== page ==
Worse, money may not be the major incentive. Simple ideological certainty, simplicity and the ability to make sense of the world may trump remuneration.  Just look at the sad cases of Andrew Anglin or Richard Spencer.

Decades of globalization have made no provision for the defense of the ideals of liberal democracy. Worse, there are more than a few strains of Western thinking that seems to embrace a ‘scrap it all’ mindset.

So what prevents a freelancer from the West from accepting money for work that ultimately tears apart the West?

Western ideas and institutions stand philosophically undefended and exposed on a network that connects right back the Kremlin – and to Beijing. The quality of philosophical debate in the defense of democracy has been degraded by the dominant neoliberal ideologies of the West, the  passage of time, the fading memory of the Cold War, and general ignorance made worse by underfunded public education, particularly in the US.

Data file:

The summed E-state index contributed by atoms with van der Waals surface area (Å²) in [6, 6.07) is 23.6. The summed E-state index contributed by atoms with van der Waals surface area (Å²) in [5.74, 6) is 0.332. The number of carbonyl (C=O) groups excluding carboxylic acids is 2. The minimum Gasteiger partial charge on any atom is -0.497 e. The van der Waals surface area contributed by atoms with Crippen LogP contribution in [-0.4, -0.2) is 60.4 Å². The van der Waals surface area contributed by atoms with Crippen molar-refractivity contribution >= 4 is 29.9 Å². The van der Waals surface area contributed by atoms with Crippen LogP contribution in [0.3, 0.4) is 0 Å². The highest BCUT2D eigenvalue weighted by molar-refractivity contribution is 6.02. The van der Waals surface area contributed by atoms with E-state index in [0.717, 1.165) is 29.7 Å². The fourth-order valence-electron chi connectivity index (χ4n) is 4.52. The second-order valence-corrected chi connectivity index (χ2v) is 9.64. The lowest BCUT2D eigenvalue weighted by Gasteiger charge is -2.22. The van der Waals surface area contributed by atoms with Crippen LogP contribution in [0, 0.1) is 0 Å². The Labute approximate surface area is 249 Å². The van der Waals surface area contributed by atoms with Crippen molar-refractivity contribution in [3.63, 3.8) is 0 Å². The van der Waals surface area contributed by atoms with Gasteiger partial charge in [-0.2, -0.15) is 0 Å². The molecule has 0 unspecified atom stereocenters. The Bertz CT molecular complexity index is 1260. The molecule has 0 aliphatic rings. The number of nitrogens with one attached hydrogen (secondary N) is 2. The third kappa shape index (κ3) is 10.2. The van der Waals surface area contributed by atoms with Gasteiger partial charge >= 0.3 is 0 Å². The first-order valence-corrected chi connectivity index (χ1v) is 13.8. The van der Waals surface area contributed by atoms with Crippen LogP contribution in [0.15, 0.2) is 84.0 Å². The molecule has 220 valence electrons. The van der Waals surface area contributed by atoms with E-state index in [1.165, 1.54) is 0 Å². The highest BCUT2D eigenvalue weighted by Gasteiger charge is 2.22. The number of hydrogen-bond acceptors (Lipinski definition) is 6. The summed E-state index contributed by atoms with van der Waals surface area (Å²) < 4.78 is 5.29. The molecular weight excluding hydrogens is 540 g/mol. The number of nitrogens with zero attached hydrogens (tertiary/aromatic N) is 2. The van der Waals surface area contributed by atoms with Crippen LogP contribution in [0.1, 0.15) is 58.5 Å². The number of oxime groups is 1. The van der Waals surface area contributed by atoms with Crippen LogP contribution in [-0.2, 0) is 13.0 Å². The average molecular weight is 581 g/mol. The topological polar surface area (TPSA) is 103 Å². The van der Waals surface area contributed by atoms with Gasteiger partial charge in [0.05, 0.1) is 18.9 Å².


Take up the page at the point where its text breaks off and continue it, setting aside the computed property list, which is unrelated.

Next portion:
And so Westerners can be snookered by overly-broad and overly simplified applications of ideas like “free speech”. In fact, once, when FAN was deindexed by Google, Russian regulators cried ‘free speech’ and it was reinstated.

But fundamentally not all things are not equal. The defense of democracy from illiberal information war efforts as well as from populist ideologues is going to take a new understanding of the value of truthful information in a society.